Alta Jacko is the mother of eight children. She is also an ordained priest in the Roman Catholic Church. Jacko, 81, who earned her master's degree in pastoral studies from Loyola University, a Jesuit Catholic school, says being a priest is what she was called to do.Factually and journalistically speaking, things go downhill from there (even the caption mispells "diaconate"). Thorough analysis is provided by journalist watchdog Get Religion (Media Ordains Female Priests) and Deacon Greg Kandra ("Failing the test of TIME"), the latter concluding:
Officially, of course, the Catholic Church's Canon Law 1024 says that only baptized men can receive holy orders. But there is a movement against the no-women rule; it began eight years ago when a cluster of renegade male clerics (including a European bishop whose identity the female priests won't reveal in order not to risk his excommunication) ordained the first women. Now, in Jacko's hometown of Chicago, three women have entered the priesthood.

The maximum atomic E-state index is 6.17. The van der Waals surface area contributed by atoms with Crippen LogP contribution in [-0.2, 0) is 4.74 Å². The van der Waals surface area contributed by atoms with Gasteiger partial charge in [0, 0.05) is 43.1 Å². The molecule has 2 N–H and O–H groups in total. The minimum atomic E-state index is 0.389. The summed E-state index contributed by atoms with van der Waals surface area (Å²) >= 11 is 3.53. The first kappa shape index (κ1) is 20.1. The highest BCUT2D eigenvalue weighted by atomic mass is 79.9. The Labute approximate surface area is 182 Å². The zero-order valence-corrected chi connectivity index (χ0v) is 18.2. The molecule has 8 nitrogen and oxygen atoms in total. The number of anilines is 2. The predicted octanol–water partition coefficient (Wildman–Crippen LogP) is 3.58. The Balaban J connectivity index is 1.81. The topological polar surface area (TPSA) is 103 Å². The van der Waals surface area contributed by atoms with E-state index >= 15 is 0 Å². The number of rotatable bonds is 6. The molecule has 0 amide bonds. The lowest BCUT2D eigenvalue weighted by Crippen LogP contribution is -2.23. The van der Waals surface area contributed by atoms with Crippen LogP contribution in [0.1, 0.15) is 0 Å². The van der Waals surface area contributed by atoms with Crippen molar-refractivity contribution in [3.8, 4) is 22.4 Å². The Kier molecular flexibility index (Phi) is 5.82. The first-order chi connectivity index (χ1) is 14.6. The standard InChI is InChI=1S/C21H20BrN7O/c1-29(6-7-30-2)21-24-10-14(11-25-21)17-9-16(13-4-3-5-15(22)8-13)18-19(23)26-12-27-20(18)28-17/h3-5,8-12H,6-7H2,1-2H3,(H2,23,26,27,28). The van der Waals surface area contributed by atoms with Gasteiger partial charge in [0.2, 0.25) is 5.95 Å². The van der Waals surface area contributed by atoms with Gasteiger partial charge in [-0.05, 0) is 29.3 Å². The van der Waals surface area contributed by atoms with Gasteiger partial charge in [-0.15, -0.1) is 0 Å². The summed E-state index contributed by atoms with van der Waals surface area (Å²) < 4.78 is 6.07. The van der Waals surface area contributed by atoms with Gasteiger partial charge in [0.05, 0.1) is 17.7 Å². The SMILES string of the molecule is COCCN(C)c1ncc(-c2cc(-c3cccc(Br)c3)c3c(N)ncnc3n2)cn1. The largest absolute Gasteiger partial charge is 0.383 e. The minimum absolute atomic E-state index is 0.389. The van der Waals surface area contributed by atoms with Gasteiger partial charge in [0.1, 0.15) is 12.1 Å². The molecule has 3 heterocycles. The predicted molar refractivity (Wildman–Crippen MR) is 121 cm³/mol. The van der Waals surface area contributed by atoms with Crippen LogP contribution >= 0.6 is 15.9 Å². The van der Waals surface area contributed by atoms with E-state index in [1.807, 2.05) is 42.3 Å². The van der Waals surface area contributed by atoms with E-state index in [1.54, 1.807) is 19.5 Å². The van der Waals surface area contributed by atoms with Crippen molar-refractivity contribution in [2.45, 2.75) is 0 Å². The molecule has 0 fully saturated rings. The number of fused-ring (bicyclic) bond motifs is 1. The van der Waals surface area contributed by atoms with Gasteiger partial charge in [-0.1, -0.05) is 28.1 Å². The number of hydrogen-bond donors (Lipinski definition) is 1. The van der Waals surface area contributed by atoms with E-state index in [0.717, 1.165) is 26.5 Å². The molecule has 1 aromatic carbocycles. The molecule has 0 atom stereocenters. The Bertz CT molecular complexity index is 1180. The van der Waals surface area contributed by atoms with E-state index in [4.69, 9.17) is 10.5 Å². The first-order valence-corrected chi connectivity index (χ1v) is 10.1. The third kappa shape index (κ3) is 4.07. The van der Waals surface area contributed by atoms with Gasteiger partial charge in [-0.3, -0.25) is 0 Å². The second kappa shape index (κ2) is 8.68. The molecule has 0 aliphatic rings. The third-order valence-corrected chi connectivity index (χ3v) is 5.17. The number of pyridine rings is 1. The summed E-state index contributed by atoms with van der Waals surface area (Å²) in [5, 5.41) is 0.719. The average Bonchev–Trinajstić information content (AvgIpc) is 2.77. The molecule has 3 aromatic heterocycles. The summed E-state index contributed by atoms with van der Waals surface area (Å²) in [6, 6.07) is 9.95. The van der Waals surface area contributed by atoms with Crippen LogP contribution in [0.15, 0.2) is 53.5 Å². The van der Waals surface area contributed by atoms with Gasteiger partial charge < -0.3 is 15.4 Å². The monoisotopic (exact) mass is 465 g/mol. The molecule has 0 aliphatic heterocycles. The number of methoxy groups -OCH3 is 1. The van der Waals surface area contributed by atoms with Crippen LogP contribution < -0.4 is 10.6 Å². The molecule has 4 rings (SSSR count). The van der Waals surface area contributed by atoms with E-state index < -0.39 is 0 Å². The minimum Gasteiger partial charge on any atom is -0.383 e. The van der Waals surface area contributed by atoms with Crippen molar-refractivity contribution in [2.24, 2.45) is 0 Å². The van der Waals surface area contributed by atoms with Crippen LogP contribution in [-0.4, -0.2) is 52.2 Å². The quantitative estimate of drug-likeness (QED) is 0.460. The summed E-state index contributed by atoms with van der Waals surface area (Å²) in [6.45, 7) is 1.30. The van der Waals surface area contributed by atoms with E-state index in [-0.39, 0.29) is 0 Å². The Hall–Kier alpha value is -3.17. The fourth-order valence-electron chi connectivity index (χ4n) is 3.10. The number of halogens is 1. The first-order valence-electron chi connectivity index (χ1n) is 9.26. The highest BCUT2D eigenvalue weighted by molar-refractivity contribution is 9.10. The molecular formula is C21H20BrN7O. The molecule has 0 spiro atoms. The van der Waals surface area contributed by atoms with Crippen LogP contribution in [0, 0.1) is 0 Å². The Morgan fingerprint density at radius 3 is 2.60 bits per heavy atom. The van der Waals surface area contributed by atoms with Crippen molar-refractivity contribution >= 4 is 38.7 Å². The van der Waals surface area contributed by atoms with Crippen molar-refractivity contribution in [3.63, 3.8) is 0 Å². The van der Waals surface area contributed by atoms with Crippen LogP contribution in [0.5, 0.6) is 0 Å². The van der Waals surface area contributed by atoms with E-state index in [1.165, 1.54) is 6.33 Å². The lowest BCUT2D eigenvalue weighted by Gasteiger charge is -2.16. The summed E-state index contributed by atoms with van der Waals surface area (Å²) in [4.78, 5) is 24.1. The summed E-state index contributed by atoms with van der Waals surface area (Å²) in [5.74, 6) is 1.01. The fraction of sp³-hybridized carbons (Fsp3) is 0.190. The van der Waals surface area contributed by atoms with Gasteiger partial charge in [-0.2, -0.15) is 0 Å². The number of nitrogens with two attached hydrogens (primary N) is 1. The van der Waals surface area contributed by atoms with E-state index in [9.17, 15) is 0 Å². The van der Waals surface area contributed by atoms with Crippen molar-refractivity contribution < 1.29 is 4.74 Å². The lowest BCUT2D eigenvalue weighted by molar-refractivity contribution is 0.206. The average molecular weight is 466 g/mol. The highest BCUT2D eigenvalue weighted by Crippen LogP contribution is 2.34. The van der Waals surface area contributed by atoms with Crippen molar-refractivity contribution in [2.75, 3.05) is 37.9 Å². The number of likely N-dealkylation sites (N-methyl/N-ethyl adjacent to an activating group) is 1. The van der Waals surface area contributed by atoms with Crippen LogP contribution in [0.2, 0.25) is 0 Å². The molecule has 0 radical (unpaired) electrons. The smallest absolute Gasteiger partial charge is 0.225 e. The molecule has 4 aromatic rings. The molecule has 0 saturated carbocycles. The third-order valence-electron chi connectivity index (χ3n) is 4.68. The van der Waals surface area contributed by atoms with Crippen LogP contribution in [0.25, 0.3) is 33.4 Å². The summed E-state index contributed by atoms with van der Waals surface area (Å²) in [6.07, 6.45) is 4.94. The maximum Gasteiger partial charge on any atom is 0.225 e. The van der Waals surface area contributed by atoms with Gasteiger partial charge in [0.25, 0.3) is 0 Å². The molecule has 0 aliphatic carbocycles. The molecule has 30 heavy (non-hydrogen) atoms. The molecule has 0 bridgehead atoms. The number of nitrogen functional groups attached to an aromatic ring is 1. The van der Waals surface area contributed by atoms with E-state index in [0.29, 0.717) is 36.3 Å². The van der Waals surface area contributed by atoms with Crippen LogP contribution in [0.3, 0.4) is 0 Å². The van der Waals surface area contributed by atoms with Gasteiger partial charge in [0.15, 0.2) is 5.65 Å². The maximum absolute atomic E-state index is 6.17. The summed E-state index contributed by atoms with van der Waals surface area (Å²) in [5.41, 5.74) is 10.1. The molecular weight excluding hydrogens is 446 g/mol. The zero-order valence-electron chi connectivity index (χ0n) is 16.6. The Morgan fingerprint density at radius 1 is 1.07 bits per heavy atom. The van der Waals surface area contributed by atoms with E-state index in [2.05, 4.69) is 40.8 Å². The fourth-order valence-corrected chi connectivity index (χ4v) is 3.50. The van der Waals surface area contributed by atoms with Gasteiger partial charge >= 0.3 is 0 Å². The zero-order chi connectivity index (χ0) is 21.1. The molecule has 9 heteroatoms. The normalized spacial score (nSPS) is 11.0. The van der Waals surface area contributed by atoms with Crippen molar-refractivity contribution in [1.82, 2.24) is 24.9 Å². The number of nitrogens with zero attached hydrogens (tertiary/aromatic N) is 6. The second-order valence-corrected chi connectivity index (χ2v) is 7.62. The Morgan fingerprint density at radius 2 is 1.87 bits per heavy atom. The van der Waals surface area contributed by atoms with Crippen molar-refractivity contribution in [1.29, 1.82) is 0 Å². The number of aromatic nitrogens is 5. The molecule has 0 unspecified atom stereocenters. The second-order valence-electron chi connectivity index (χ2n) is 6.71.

The debate over women being ordained priests won't be ending any time soon -- and the Church has its hands full trying to explain and make explicit something many in the pews find hard to understand in the first place. Intelligent people can disagree about whether or not the Church's stand on this issue is theologically sound or socially just. (Though the official Vatican document leaves little room for dispute.)Now, TIME journalist Dawn Reiss responds in the critics, defending her piece.
But what can't be disputed is that TIME's treatment of this particular story is just plain shoddy.
I'd like to hear a TIME editor explain why this piece was allowed to be published in its final form, without even attempting to follow the kind of basics taught in Journalism 101.
As a member of the Catholic clergy, I find this sort of inaccurate and incomplete reporting annoying and disappointing.
But as a journalist? It's just embarrassing.
And it gets worse.